The Rise of Europe's New Right
A Eurasianet partner post from RFE/RL
Two faces of Europe's refugee debate squared off this week in Dresden, where the German antimigrant movement Pegida was celebrating its first year in existence.
Tens of thousands of supporters of Pegida, which demands immigration reforms and rails against the purported "Islamization of the West," rallied under chilly skies in the group's birthplace on October 19. Many held German national or regional banners, and others depicted pro-immigration Chancellor Angela Merkel in what might best be described as "Euro-Nazi" garb.
Their ranks had swelled considerably from some of their poorest showings of the past 12 months, when scarcely 2,000 people had come out to stir public fears of a demographic avalanche from Syria and beyond.
They were opposed by some 14,000 counterdemonstrators. Many were championing Merkel's open-door pronouncements on accepting war refugees. Some were protesting a vicious knife attack less than a week earlier on the newly elected mayor of Cologne, who had very publicly worked to help find shelter for migrants arriving in her city.
The proceedings, marked by scuffles that left one person hospitalized, provide a window on choices confronting the continent as waves of migrants stream to Europe in numbers not seen for decades.
And antimigrant right-wing parties are increasingly well-positioned to frame the debate.
The current crisis, which has seen tens of thousands of asylum seekers and other migrants arrive in Germany weekly since September, appears to be rapidly revitalizing the political right.
The same trend is visible in other parts of Europe, where hundreds of thousands of refugees have landed or simply traversed in an effort to escape hardship only to find similarly increased support for xenophobic parties and mounting hostility to newcomers.
In some cases, those gains by nationalists and right-wing parties have been borne out by elections. This month saw the anti-immigration Swiss People's Party win nearly 30 percent of the vote in parliamentary elections on October 18 dominated by debate of migration issues. Austria's Freedom Party, which has campaigned on an "anti-immigration" and "anti-Islamization" platform for years, won over 30 percent of the vote in both October's mayoral race in Vienna and September's regional elections in Upper Austria, the country's industrial heartland.
Political analysts say right-wing parties with antimigrant agendas are tapping into fears among voters that their societies are changing too rapidly and risk losing their traditional national identities.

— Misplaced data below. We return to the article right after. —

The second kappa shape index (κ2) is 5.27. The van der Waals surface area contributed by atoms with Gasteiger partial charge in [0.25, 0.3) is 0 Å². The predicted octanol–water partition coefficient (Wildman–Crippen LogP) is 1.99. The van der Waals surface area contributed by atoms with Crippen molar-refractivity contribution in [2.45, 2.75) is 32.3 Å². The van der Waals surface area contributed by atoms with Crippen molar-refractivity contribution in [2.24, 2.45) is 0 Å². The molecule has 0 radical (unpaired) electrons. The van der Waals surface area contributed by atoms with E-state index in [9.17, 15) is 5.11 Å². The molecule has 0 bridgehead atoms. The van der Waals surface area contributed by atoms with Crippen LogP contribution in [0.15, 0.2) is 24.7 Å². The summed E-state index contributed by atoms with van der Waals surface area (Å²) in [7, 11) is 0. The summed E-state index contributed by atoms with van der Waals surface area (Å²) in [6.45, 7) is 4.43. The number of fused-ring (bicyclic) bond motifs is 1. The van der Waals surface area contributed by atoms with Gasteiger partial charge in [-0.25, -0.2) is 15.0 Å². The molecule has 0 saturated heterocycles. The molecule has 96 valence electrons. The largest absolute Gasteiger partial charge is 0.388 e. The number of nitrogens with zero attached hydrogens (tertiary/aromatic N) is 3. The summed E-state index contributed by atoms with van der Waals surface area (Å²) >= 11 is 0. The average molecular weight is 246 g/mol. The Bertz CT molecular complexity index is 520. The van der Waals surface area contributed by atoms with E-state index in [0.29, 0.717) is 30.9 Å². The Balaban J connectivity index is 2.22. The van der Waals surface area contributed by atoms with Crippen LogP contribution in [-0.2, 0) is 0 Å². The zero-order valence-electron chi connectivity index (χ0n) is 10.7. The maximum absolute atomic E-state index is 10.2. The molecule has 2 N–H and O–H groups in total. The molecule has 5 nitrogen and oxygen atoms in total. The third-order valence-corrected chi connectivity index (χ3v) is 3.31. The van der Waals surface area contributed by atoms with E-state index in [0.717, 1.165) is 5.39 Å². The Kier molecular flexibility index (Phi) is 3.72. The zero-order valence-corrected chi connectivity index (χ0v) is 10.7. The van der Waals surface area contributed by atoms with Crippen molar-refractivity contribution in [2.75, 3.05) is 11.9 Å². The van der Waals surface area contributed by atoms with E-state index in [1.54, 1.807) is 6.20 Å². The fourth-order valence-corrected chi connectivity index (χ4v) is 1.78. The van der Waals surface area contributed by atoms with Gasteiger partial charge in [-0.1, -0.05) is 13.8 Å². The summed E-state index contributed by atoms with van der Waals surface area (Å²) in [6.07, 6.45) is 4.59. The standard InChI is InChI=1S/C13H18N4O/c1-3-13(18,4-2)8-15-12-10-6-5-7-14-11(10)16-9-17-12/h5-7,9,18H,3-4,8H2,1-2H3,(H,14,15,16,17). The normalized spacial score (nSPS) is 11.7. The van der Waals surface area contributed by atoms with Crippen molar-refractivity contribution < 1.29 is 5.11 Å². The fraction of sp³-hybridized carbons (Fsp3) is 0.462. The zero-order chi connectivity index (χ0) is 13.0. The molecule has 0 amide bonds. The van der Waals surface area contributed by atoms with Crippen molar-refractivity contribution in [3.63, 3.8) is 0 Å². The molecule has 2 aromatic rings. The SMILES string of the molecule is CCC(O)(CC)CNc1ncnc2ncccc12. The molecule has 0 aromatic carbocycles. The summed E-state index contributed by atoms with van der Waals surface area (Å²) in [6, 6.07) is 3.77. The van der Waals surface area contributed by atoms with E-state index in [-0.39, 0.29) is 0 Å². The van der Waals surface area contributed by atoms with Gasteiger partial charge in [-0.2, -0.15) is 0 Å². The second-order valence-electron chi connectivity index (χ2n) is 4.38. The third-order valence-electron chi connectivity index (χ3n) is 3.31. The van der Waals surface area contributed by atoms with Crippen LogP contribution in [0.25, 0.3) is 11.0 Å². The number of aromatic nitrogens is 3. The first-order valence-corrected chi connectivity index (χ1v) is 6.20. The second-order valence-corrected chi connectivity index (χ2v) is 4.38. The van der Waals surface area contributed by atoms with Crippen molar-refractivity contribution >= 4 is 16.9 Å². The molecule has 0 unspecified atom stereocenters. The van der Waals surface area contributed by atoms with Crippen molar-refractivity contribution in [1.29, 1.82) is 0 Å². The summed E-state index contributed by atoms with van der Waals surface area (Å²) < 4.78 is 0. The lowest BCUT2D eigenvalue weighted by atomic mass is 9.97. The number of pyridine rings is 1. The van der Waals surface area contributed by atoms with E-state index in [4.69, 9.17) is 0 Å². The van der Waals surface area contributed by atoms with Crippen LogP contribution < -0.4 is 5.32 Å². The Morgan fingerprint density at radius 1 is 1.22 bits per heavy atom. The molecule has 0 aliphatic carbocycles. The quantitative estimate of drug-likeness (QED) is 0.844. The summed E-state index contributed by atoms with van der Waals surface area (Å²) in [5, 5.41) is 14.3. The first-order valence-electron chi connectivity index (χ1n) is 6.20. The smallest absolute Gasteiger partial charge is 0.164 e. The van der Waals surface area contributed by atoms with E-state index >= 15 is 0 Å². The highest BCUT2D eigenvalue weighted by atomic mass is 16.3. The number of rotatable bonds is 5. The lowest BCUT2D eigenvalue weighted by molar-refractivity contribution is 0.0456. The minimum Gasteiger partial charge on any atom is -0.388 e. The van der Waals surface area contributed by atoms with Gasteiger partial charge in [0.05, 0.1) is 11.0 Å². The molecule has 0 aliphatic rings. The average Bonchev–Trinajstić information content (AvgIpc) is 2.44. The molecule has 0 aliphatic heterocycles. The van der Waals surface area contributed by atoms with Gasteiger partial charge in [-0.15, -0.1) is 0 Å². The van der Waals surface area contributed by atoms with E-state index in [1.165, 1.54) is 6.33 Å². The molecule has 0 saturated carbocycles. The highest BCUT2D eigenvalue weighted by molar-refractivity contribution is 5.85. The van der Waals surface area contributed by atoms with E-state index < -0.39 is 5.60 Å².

"Right-wing political parties try to benefit from the migration issue, as they try to benefit from fears when it comes to Islam in Europe," says Ralf Melzer, an expert on right-wing extremism at the Friedrich-Ebert Foundation in Berlin. "Both are the major subjects for their attempts to gain voters and to increase their influence."
He calls concern over migration part of a larger sense of disorientation some voters feel as Europe has been wracked by crises in recent years, including over the euro, slow economic growth, and an outflow of jobs due to globalization. Many believe their countries have lost sovereignty to the EU and now must pay the price for decisions made far from home -- whether in Brussels or in the capitals of other EU member states.
Coming In From The Fringes
Many of the rising right-wing parties started life as small groupings on the fringes of their countries' political life. But as they do well at the polls, they are increasingly moving into the mainstream and challenging their countries' center-left establishments.
Denmark got a center-right government in June after the anti-immigrant, anti-EU Danish People's Party surged to second place in general elections. Since coming to power, the new government has taken out advertisements in the Lebanese press warning refugees not to come.
In Finland, the Euroskeptic, anti-immigration Finns Party slipped slightly in its share of the vote, but that showing was sufficient to propel it from third place nationally into second place. Meanwhile, antimigrant parties currently lead national opinion polls in both Sweden and the Netherlands.